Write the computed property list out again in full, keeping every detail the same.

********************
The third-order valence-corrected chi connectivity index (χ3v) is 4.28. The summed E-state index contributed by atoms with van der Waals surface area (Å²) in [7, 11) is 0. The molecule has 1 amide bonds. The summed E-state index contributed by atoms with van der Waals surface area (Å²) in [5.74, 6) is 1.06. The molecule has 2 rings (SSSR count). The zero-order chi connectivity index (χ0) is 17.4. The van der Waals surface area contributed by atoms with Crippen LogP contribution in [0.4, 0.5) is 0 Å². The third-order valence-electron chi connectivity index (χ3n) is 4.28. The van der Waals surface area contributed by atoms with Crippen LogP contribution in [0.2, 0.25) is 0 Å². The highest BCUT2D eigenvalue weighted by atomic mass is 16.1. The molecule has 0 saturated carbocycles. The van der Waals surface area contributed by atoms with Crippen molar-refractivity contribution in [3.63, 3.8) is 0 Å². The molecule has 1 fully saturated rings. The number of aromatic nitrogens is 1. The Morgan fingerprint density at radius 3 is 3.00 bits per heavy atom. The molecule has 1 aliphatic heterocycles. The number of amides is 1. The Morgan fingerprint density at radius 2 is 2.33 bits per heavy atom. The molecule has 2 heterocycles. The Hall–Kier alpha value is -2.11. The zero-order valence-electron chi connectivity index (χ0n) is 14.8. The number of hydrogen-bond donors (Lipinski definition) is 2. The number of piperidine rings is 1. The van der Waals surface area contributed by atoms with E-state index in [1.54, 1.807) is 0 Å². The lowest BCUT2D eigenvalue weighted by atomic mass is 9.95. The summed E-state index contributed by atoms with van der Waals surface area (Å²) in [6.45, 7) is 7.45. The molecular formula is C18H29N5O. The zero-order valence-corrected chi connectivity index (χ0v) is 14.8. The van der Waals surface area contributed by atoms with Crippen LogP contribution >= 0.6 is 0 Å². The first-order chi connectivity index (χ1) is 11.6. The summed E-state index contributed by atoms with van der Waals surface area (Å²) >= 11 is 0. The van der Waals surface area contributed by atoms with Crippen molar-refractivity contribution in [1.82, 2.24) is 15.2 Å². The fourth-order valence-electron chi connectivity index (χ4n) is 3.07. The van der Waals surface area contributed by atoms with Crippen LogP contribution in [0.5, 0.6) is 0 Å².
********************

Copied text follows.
The third-order valence-corrected chi connectivity index (χ3v) is 4.28. The summed E-state index contributed by atoms with van der Waals surface area (Å²) in [7, 11) is 0. The molecule has 1 amide bonds. The summed E-state index contributed by atoms with van der Waals surface area (Å²) in [5.74, 6) is 1.06. The molecule has 2 rings (SSSR count). The zero-order chi connectivity index (χ0) is 17.4. The van der Waals surface area contributed by atoms with Crippen LogP contribution in [0.4, 0.5) is 0 Å². The third-order valence-electron chi connectivity index (χ3n) is 4.28. The van der Waals surface area contributed by atoms with Crippen LogP contribution in [0.2, 0.25) is 0 Å². The highest BCUT2D eigenvalue weighted by atomic mass is 16.1. The molecule has 0 saturated carbocycles. The van der Waals surface area contributed by atoms with Crippen molar-refractivity contribution in [3.63, 3.8) is 0 Å². The molecule has 1 fully saturated rings. The number of aromatic nitrogens is 1. The Morgan fingerprint density at radius 3 is 3.00 bits per heavy atom. The molecule has 1 aliphatic heterocycles. The number of amides is 1. The Morgan fingerprint density at radius 2 is 2.33 bits per heavy atom. The molecule has 2 heterocycles. The Hall–Kier alpha value is -2.11. The zero-order valence-electron chi connectivity index (χ0n) is 14.8. The number of hydrogen-bond donors (Lipinski definition) is 2. The number of piperidine rings is 1. The van der Waals surface area contributed by atoms with E-state index in [1.54, 1.807) is 0 Å². The lowest BCUT2D eigenvalue weighted by atomic mass is 9.95. The summed E-state index contributed by atoms with van der Waals surface area (Å²) in [6.45, 7) is 7.45. The molecular formula is C18H29N5O. The zero-order valence-corrected chi connectivity index (χ0v) is 14.8. The van der Waals surface area contributed by atoms with Crippen LogP contribution >= 0.6 is 0 Å². The first-order chi connectivity index (χ1) is 11.6. The summed E-state index contributed by atoms with van der Waals surface area (Å²) >= 11 is 0. The van der Waals surface area contributed by atoms with Crippen molar-refractivity contribution in [1.82, 2.24) is 15.2 Å². The fourth-order valence-electron chi connectivity index (χ4n) is 3.07. The van der Waals surface area contributed by atoms with Crippen LogP contribution in [0.5, 0.6) is 0 Å².